Probably one of the first legitimate networking events I had been too since starting my program, I was in my element. The small talk, the exchange of business cards, the industry specific jargon, the anecdotes and lame jokes. It was networking at its finest. And although I was a little rusty, I was like a tiger who had been locked in a cocktail party-less cage for 7 months and finally released back into the wild.

As the mingling subsided, I suddenly became nervous. We had reached the part of the night where the actual reviews began. I expected the reviewers to tear my poor portfolio to shreds—to say the work was hideous, the layout belonged in the trash, and that the gird was just the most abominable thing they had ever seen in their entire lives.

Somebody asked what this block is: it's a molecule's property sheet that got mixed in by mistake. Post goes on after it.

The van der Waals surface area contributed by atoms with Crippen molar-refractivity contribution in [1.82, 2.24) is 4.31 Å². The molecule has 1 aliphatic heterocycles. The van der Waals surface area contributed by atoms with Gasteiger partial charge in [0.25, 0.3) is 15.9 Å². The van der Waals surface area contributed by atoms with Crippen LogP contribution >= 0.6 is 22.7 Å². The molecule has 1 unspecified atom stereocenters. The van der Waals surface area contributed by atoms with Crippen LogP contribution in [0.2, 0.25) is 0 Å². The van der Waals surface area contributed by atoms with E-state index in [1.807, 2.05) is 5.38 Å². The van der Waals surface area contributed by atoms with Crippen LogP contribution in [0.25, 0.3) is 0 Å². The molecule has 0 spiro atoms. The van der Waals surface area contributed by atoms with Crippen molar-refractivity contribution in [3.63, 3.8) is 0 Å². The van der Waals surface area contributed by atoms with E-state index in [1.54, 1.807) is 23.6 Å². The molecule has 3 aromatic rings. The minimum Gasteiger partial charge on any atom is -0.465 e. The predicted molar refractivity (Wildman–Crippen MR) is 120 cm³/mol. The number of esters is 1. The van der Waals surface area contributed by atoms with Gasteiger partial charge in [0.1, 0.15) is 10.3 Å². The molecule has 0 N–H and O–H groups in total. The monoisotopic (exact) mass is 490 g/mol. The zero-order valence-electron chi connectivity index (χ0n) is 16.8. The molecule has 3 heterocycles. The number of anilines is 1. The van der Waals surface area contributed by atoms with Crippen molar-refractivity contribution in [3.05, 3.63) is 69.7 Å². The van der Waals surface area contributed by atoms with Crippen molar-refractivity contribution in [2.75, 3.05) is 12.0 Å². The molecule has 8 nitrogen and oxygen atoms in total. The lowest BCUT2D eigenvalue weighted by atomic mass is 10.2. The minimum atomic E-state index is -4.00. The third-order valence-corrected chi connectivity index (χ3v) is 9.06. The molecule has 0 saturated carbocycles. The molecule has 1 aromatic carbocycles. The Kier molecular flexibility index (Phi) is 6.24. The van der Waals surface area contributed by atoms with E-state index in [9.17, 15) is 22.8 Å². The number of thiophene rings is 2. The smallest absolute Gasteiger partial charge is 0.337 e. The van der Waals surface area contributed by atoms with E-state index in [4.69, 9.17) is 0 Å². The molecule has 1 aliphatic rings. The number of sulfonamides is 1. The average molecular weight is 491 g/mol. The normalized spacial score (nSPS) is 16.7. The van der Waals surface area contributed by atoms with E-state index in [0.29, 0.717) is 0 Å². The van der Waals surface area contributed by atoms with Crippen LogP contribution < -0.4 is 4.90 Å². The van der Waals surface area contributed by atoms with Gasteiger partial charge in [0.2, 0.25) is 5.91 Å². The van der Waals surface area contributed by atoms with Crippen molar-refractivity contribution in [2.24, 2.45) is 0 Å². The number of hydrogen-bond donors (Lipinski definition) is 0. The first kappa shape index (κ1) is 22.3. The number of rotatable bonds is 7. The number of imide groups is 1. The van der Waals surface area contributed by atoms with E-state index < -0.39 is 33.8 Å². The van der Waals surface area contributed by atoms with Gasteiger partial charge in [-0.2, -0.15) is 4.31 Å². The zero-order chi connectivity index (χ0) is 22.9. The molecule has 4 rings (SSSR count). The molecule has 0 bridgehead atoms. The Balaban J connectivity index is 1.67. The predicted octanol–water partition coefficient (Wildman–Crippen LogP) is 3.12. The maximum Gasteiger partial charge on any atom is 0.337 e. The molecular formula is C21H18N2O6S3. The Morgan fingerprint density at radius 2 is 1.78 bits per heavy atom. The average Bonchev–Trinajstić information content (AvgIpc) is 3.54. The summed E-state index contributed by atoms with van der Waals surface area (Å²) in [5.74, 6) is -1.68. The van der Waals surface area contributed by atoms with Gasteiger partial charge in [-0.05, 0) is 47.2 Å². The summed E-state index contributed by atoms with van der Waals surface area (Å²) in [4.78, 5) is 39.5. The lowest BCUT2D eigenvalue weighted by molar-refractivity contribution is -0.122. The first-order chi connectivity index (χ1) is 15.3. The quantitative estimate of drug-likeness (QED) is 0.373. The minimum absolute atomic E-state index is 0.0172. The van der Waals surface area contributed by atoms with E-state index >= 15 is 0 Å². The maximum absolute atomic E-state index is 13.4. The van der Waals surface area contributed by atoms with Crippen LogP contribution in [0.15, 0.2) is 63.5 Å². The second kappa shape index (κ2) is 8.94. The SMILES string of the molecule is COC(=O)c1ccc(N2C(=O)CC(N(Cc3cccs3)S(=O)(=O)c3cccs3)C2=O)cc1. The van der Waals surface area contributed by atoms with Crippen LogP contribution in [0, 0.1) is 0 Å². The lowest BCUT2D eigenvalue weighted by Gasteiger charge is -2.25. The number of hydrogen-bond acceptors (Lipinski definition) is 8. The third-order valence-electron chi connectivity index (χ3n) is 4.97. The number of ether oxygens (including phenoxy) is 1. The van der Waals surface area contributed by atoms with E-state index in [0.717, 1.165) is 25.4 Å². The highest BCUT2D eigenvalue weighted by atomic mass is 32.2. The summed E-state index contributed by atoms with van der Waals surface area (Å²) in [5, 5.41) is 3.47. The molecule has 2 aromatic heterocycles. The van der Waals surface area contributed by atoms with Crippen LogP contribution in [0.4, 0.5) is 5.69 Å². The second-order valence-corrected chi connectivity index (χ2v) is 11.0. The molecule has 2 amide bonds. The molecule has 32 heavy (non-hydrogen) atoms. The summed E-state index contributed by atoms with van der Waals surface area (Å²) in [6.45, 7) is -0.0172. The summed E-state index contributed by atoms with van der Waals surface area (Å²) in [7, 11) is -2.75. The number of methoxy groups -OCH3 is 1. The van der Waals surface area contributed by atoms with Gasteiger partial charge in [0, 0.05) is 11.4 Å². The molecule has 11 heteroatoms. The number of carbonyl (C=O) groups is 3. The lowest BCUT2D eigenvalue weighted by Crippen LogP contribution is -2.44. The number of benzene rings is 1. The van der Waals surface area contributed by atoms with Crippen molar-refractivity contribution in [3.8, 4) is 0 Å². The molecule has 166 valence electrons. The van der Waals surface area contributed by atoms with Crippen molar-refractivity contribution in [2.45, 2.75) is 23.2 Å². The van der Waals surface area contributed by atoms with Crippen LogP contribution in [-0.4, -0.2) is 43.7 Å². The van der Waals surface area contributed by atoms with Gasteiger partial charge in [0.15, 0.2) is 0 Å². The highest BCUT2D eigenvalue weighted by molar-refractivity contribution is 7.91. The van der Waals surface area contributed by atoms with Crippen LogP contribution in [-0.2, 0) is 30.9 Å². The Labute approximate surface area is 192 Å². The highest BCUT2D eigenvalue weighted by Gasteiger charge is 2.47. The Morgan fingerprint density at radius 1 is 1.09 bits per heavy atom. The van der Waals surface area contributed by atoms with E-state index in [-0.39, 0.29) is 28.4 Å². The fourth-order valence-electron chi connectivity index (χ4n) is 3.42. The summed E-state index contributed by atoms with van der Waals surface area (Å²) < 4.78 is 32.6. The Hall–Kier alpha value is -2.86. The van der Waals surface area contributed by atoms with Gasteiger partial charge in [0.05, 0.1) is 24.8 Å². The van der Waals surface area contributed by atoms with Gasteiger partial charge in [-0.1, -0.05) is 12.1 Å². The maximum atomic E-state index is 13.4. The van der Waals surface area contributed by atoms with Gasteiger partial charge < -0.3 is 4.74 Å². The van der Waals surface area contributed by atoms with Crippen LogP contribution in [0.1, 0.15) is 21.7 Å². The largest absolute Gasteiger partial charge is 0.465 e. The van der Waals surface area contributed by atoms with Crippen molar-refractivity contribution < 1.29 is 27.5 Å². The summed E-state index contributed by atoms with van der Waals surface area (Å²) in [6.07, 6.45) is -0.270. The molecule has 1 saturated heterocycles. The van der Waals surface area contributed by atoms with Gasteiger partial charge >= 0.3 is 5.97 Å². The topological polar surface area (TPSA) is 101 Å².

To my complete and utter delight, they said no such things. They gave me critical and objective feedback. The pointed out my strengths and weaknesses and told me directions to take the work in. It was great and informative at the same time. Here are some of the main takeaways I learned:

  1. Put your work in context. This I kept hearing over and over again. CAD a hand holding your rendering. Put it in a bedroom if that’s where it belongs. Make a persona to describe who will use your object. Put logos on pretend business cards. Always give context for your designs
  2. Put in outside work. As one speaker said, “I will fight anyone to the death who says that extracurricular work will not benefit your portfolio.” Employers don’t want to see just class assignments
  3. Just because an assignment ended, doesn’t mean the design has to. This ties into the previous point. If you like a design, push it further. It shows initiative